Craft of Research Series

Due to the COVID-19 outbreak, all on-site instruction at CBS has been cancelled until at least Monday, April 13. We will do our best to provide online replacement content, roughly following the schedule below. If you’re a CBS student, please feel to contact our librarians directly through our “book a librarian” service. If want help with your writing, please contact our resident writing consultant.

In the spring term, from week 6 to week 16, the CBS Library is running a series of weekly talks and workshops about the research process. The talks will be especially useful for students who are working on their year-end projects.

You are free to attend as many or as few of the sessions as you like. You may also find the videos of past talks useful.

The difference between the “talks” and the “workshops” is that the talks provide general advice about the craft of research, while the workshops take your own research problems as the point of departure. For the workshops, therefore, we ask that you bring materials that you’re working on and questions that interest you.

Wednesday Talks

The talks will be held from 15:20 to 17:00 every Wednesday in the CBS Library Forum space in the basement of the library at Solbjerg Plads.

5/2 How to Complete a Research Project. In this talk we will outline a general approach to thinking about a research project. Scholarship is a conversation among knowledgeable people and we will provide some helpful advice about how to participate in it. This will include some advice for how to begin (or deepen) your literature searching.

Here is a sample paragraph we’ll be referring back to on occasion throughout the series. As a bonus, it includes a variety of references as examples of correct APA citation style.

12/2 How to Find Literature for Your Project. This talk will show you how to use the library’s databases to find contributions to the scholarly literature that you can use to frame your research problem and inform your thinking. It includes demonstrations of selected databases. (Sign up here.)

19/2 How to Write about Theory. Your theory section lets you shape the reader’s expectations of your object. This talk will explore some ways to build a conceptual framework or model to that end. (Blog post.)

26/2 How to Write about Method. In your methods section you are giving your readers insight into what you have done to collect your data so that they will trust your results. In this talk we’ll discuss how best to do that. (Blog post.)

4/3 How to Write the Analysis. The analysis tells your reader what your data shows. It’s important here to distinguish between your observations and the conclusions you draw from them. This talk will help you do so. (Blog post.)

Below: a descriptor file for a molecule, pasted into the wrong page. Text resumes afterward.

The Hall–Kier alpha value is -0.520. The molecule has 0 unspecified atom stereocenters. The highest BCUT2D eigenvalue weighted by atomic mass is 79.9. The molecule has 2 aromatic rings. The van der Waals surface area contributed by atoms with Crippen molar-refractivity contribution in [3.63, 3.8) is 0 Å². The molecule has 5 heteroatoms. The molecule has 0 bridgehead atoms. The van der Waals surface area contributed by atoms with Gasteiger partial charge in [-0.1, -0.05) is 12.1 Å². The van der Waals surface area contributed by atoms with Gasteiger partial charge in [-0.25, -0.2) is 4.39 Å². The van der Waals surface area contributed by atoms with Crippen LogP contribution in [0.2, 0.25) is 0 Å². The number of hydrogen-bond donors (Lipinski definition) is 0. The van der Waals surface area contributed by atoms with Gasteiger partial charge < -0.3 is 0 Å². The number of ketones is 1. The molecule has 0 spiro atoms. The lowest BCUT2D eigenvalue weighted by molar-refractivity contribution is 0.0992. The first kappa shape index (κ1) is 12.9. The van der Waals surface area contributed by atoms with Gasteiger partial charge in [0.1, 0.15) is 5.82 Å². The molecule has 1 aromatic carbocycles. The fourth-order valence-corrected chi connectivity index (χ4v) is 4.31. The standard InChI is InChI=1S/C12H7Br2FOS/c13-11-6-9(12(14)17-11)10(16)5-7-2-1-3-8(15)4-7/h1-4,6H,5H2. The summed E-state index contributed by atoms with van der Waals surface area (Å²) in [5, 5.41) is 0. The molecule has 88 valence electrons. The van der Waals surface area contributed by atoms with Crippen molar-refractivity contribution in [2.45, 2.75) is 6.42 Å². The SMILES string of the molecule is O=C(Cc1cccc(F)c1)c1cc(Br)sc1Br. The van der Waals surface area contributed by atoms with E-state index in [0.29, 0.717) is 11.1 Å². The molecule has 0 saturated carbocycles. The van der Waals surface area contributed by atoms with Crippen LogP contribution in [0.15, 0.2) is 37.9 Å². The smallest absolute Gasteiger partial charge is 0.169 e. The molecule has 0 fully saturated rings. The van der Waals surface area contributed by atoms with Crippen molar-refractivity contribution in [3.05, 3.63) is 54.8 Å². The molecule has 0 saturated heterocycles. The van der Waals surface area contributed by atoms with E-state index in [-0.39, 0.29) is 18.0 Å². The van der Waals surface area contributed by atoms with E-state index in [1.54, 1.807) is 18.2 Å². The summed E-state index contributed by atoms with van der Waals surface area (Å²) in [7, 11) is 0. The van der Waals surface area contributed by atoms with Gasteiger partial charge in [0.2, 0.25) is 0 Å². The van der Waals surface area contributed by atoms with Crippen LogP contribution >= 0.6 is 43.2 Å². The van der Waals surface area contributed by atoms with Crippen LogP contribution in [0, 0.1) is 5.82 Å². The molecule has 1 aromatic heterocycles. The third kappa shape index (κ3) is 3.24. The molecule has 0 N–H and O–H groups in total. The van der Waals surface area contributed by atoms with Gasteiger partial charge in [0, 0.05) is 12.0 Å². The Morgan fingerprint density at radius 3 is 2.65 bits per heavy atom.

11/3 How to Structure a Research Paper. A research paper should present a logical line of argument in a series of coherent paragraphs, organized into sections. For each section, you want to have a good sense of what you are trying to say and what you are basing it on. This talk will go through a standard outline that you can adapt to your own ends. We will also look at some of the library’s resources for accessing background information and media coverage. (Blog post.)

25/3 How to Write the Background Section. While you will generally assume that your reader is a knowledgeable peer working in your own discipline, there are often things the reader will not know about the organization, country, industry, product or practice you are studying. The background section provides this information in a helpful and documented fashion.

1/4 How to Write the Discussion. Your empirical conclusions will often have either theoretical or normative implications. In your discussion section, you make these consequences for theory or practice explicit.

15/4 How to Write the Introduction and Conclusion. A good research paper needs to have a strong introduction and conclusion to open and close your presentation. In this talk, we’ll provide you with a paragraph-by-paragraph strategy for composing them.

22/4 How to Finish a Research Project or Thesis. As your project nears completion your want to make sure that the written product present your best arguments in the clearest light. In this session, we’ll talk about how to survey your progress so far and plan your final revisions.

29/4 Formatting and Referencing. Before submitting you’ll want to make sure that your written work meets the formal requirements of a good academic writing. In this session, we’ll talk you through the main points. Afterwards, the “reference bar” will be open.

Weekly Workshops

To support your work throughout the process, we’re also offering a weekly hands-on workshop, in which we can address issues particularly related to your project. There are two workshops every week: one led by a librarian, the other led by our writing consultant. Please check the calendar using the links below to find a time that suits you. You can attend as many workshops as you like.

Note: due to the COVID-19 outbreak, we’ve suspended the workshops until further notice. But you are welcome to contact us for an individual (online) meeting about your work. If you’re a CBS student, please feel to contact our librarians directly through our “book a librarian” service. If want help with your writing, please contact our resident writing consultant.